We study the relationship between the spatial distribution of imperviousness and the space-time variability of rainfall, runoff generation, and hydrologic response. For this study we follow an analytical framework that is able to represent space-time variability and use it to determine relationships for quantities commonly used in hydrology, for example, the amount of rainfall excess, the total runoff from a storm, the runoff ratio of developed land use to undeveloped land use, and the mean time and variance of the runoff time. The relationships are derived such that the space-time variability of rainfall, runoff, and the hydrologic response, and their relative importance, can be identified and compared. In addition, the method allows the separation of pervious and impervious contributions to runoff and the estimation of their relative influence on the hydrologic response. We illustrate the estimation of the relationships from available data and apply them to two cases. In the first case, the space-time variability of rainfall and its interaction with impervious cover is investigated. In the second case, we examine the impacts of the imperviousness pattern on runoff relationships. We find that the imperviousness and rainfall pattern can interact to either increase or decrease the average amount of rainfall excess. We also find that the influence of pervious and impervious contributions on the response can depend on the form of the overall imperviousness pattern. The proposed framework can be a useful tool for identifying the importance of different space-time hydrologic components in mixed pervious-impervious landscapes.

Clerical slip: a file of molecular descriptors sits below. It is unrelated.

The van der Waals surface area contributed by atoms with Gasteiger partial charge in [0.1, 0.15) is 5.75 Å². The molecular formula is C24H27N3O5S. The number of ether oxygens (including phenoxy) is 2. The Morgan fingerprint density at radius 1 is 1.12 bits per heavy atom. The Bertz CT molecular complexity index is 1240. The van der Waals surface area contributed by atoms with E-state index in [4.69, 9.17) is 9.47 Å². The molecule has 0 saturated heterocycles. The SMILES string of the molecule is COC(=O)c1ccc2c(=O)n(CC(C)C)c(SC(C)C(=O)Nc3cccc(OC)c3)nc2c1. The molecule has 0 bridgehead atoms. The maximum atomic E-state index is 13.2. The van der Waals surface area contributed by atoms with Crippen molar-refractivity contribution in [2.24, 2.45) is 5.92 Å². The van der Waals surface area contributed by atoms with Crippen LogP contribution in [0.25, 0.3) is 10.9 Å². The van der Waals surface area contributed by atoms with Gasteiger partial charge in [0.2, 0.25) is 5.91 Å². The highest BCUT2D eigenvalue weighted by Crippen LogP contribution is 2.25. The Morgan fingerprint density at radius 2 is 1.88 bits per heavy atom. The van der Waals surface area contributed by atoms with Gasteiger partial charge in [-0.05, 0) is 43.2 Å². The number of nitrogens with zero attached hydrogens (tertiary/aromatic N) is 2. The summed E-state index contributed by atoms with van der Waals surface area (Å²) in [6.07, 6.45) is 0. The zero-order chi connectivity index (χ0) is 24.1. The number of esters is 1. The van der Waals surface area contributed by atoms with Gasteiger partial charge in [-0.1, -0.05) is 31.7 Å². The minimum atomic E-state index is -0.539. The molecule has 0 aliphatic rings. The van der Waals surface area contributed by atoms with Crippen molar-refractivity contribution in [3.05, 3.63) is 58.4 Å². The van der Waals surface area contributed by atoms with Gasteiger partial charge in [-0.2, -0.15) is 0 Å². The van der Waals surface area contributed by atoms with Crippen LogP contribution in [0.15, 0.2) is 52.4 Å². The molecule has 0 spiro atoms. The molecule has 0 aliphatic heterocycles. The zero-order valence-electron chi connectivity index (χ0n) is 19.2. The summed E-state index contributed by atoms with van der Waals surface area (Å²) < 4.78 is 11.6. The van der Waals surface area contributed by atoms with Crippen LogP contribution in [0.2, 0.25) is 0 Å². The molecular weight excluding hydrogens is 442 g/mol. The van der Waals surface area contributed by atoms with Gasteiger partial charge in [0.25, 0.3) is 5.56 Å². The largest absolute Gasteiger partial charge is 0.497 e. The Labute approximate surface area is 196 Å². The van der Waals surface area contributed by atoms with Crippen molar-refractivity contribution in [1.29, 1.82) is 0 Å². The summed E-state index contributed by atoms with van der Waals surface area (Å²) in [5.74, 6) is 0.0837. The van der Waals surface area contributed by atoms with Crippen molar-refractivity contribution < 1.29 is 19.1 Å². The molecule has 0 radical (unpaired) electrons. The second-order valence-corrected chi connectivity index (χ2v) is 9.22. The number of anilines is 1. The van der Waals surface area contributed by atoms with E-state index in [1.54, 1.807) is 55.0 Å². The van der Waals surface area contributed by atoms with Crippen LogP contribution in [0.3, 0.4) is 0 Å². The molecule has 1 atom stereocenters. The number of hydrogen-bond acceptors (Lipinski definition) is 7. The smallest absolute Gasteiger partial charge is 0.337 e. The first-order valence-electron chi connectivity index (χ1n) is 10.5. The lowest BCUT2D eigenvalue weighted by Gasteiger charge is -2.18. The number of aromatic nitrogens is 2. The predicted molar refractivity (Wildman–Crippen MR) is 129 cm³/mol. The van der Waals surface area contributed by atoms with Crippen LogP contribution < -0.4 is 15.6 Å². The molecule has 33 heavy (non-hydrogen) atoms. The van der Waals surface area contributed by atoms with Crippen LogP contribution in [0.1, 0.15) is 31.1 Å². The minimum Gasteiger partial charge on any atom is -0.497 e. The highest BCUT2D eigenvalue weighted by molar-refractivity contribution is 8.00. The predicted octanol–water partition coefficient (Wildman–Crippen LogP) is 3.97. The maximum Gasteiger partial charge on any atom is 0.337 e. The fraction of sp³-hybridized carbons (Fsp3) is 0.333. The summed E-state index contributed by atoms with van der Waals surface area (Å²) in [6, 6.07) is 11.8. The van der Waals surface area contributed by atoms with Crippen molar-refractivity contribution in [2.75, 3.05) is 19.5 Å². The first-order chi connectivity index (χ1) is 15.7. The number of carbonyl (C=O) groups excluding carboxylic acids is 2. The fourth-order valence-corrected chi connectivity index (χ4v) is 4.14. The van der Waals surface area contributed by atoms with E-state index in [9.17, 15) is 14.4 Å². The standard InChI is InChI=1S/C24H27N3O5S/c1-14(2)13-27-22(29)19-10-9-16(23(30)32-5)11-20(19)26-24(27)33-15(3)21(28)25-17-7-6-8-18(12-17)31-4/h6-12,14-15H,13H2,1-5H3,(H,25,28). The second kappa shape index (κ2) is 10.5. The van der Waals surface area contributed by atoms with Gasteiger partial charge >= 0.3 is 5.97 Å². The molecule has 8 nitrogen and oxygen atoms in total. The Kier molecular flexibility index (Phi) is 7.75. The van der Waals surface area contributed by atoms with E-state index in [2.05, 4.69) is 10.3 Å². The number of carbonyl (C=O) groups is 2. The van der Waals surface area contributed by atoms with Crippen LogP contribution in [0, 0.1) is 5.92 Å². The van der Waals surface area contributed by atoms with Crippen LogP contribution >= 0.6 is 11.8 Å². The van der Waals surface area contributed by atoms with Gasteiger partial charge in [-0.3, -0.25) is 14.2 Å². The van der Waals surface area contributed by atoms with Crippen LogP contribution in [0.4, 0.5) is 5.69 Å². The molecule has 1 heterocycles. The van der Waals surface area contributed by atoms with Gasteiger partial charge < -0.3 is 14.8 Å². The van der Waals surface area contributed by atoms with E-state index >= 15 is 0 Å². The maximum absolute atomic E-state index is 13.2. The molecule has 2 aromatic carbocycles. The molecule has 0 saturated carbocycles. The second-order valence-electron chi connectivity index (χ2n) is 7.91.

All Science Journal Classification (ASJC) codes
- Water Science and Technology